As to the natal bed and the manner of finding this ftone, Baron de Veltheim obferved to our Author, that it envelopes, in an opaque covering, the opal and the calcedonius of Iceland and the Ifles of Ferroe, and alfo the opals of Bavaria and Saxony, especially that kind which is diftinguished by the denomination of lapis piceus. In this form, its external afpect is grofs and porous, but its inner parts, which are contiguous to the opal or calcedonius which it covers, are more compact and of a finer grain. Sometimes alfo it is found in beds, among beds of the calcedonius, fo that the former appear milkwhite, and the latter greenifh or black. Befides the places already mentioned, the oculus mundi is found at Kosemutz, in the duchy of Nimpfch, and, in a ftill greater abundance, at Grache in the duchy of Munsterburg; it is in this latter district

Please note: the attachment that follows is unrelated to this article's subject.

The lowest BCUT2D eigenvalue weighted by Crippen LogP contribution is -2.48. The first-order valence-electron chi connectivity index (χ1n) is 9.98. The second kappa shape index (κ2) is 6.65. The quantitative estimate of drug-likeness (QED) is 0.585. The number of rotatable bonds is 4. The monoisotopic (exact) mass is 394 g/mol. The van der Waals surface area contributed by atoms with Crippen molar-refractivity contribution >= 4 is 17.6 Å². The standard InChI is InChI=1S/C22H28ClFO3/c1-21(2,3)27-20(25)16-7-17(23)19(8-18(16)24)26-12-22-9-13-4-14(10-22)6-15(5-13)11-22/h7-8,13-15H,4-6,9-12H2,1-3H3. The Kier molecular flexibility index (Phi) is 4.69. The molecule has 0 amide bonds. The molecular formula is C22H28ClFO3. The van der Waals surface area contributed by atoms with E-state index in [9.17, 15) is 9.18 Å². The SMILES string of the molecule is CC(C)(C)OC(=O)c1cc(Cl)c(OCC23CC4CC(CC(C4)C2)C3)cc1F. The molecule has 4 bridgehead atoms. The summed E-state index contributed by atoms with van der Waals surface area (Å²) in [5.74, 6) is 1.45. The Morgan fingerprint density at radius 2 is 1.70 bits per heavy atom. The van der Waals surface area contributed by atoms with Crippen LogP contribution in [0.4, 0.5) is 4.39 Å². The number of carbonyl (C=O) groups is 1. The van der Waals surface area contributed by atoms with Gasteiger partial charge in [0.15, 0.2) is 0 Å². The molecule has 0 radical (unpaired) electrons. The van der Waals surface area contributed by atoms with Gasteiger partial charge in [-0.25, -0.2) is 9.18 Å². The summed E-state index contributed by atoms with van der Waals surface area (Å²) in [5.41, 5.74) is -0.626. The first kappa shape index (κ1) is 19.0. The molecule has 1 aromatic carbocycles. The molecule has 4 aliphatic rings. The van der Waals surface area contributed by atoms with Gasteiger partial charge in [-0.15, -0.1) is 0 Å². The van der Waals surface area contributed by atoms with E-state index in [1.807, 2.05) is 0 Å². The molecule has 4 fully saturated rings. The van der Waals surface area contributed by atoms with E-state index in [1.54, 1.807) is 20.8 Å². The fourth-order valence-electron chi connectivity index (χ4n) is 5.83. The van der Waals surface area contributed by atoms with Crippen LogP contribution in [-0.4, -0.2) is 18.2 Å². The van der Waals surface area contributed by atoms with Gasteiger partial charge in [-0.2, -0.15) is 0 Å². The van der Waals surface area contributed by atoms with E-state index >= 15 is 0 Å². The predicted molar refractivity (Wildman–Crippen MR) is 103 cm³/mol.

Our Academician, we apprehend, is mistaken, when he fuppofes a refemblance between this stone and the jade, for the jade is much harder than the jafper.
that it appears in the form of an envelope to the green, yellow, and white chryfophrafus.
M. GERHARD made fixteen phyfical experiments on this fingular stone, and fome chymical ones. The results of the former are as follows: The oculus mundi or hydrophanus imbibes fluids like a fpunge, as appears from the increase of its weight, when it has been fometime, in water, and other experiments.-2. The fluids that diffolve fat or unctuous fubftances accelerate the transparence of this ftone; which fhews that it contains particles of this kind.-3. The inconfiderable fpecific gravity of the oculus mundi fhews that it is very fpungy and porous.-4. The pores, however, of this ftone must be very fmall, fince they admit no particle of the folid fubftances that have been diffolved in fluids.-5. The oculus mundi becomes tranfparent by the affiftance of fluids, exactly as paper and other fimilar bodies, when they have abforbed a fluid.-The rays of light are attracted by the fluid, which has entered in a large quantity; and the pores of the ftone, being thus widened, give the rays a paffage in right lines, and thus produce transparence.